On Tuesday night at Smith Reynolds Airport in Winston-Salem, North Carolina, supporters of Donald Trump mounted plastic chairs and whipped out their phones. They’d waited for hours, and now Air Force One emerged in the sky with hilarious drama, through clouds aglow from the setting sun, to a clashing soundtrack of ’80s hits: “In the Air Tonight” and “Eye of the Tiger.”
The crowd was dense, and as the president made his way to the barricades and then to the stage, it seemed to move as one, with every neck craning to observe him in his uniform of a dark-blue suit and bright-red tie.
“I don’t know how many people’er here, but there’s a lot!” he said. They cheered. “We said, ‘Let’s keep it down.’ They didn’t do too good a job, but that’s good, right?” The enthusiasm from the audience, he said, was “beyond” the enthusiasm he felt in 2016. “And that was a record enthusiasm,” he said. “But we are breaking that record by a lot.”
Beyond being an international public-health and economic crisis, the coronavirus pandemic has also been, for Donald Trump, a huge political inconvenience. As Election Day nears — with 55 days to go — it has emphasized his worst qualities and undermined his own case for why he deserves four more years in office. Almost 200,000 Americans are dead; “the greatest economy in the history of the world” is on life support; and the virus itself is still thriving, with reports of thousands of new infections each day. But on a smaller, more personal level, it’s also prevented the president from doing something he enjoys very much: hosting MAGA rallies.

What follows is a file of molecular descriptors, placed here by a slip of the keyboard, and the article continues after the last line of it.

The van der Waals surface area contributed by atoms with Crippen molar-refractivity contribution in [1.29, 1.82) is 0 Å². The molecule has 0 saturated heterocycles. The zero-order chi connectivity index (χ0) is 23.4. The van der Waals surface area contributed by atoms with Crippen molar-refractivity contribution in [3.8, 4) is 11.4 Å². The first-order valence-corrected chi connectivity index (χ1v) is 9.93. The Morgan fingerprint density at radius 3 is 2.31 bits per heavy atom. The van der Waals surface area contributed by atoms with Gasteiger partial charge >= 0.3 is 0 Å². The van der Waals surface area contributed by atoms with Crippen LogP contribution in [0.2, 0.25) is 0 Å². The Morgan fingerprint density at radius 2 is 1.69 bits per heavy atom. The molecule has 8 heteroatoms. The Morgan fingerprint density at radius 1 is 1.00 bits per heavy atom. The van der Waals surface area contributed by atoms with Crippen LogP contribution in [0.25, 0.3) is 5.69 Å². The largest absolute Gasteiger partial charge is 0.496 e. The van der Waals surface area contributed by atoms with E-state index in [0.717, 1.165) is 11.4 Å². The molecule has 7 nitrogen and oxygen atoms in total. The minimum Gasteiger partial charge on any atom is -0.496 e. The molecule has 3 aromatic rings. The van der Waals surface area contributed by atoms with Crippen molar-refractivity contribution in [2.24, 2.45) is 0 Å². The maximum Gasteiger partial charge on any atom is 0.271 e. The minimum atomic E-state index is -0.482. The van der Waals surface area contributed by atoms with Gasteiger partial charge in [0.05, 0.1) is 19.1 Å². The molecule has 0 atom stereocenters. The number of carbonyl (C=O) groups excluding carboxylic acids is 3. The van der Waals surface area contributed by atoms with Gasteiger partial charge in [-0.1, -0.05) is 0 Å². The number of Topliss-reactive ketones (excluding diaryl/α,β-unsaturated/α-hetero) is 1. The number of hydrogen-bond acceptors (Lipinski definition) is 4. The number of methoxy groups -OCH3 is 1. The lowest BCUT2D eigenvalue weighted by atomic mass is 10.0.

In Tulsa, Oklahoma, in June, an attempt to start them up again ended in disaster. Few people attended that event, and many who did later tested positive for COVID-19, including Herman Cain, who died from the virus. Thus, the president may have violated the No. 1 rule of campaigning: Do not (potentially, accidentally) kill your own voters.
Last month, Trump spoke openly about the optics problem that social-distancing guidelines create for him. “You can’t have empty seats,” he said, during a Fox Sports Radio interview. He said he was told seven empty seats had to separate each filled seat in an arena. “Oh, that’ll look great,” he said. “You can’t do that.” In another interview, he said, “I’d love to do the rallies. We can’t because of the COVID. You know, you can’t have people sitting next to each other.”
On August 26, Politico announced, “Trump Says Goodbye to MAGA Rallies.” Yet without Tulsa-like hype or 2016-like attention, Trump rallies have resumed over the last few weeks. But there’s a marketing technicality: They’re not calling them Make America Great Again rallies. And there’s a staging specificity: They’re strictly produced outdoors, at airports, rather than inside arenas, and crowd size is controlled by invitation-only entry (though overflow areas remain).
But these non-MAGA-rally rallies appear to be growing more legitimately MAGA rally-like each day. If it’s possible for a sitting president as flamboyant as this one to do anything quietly, the scaling of these events has been so. Steadily, they’ve swelled in size and frequency. This week, there are several “President Donald J. Trump to deliver remarks live from [Someplace]” events on the schedule: in North Carolina, Michigan, and two in Nevada (Vegas and Reno).